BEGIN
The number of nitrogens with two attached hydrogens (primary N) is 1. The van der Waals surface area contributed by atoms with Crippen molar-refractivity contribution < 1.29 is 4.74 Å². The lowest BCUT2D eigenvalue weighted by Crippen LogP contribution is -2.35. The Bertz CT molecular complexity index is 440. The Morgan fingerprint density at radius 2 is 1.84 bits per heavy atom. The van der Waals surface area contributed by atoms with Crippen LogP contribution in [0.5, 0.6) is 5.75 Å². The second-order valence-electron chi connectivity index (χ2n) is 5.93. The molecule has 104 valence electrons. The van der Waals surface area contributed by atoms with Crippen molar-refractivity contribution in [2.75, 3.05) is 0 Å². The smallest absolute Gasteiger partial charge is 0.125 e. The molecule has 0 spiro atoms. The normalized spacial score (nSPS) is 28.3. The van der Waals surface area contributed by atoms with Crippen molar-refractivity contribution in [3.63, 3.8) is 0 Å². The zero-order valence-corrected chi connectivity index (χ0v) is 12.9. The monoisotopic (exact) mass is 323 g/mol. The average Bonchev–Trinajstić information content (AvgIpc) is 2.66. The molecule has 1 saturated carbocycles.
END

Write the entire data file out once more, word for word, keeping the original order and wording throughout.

The number of nitrogens with two attached hydrogens (primary N) is 1. The van der Waals surface area contributed by atoms with Crippen molar-refractivity contribution < 1.29 is 4.74 Å². The lowest BCUT2D eigenvalue weighted by Crippen LogP contribution is -2.35. The Bertz CT molecular complexity index is 440. The Morgan fingerprint density at radius 2 is 1.84 bits per heavy atom. The van der Waals surface area contributed by atoms with Crippen LogP contribution in [0.5, 0.6) is 5.75 Å². The second-order valence-electron chi connectivity index (χ2n) is 5.93. The molecule has 104 valence electrons. The van der Waals surface area contributed by atoms with Crippen molar-refractivity contribution in [2.75, 3.05) is 0 Å². The smallest absolute Gasteiger partial charge is 0.125 e. The molecule has 0 spiro atoms. The normalized spacial score (nSPS) is 28.3. The van der Waals surface area contributed by atoms with Crippen molar-refractivity contribution in [3.63, 3.8) is 0 Å². The zero-order valence-corrected chi connectivity index (χ0v) is 12.9. The monoisotopic (exact) mass is 323 g/mol. The average Bonchev–Trinajstić information content (AvgIpc) is 2.66. The molecule has 1 saturated carbocycles.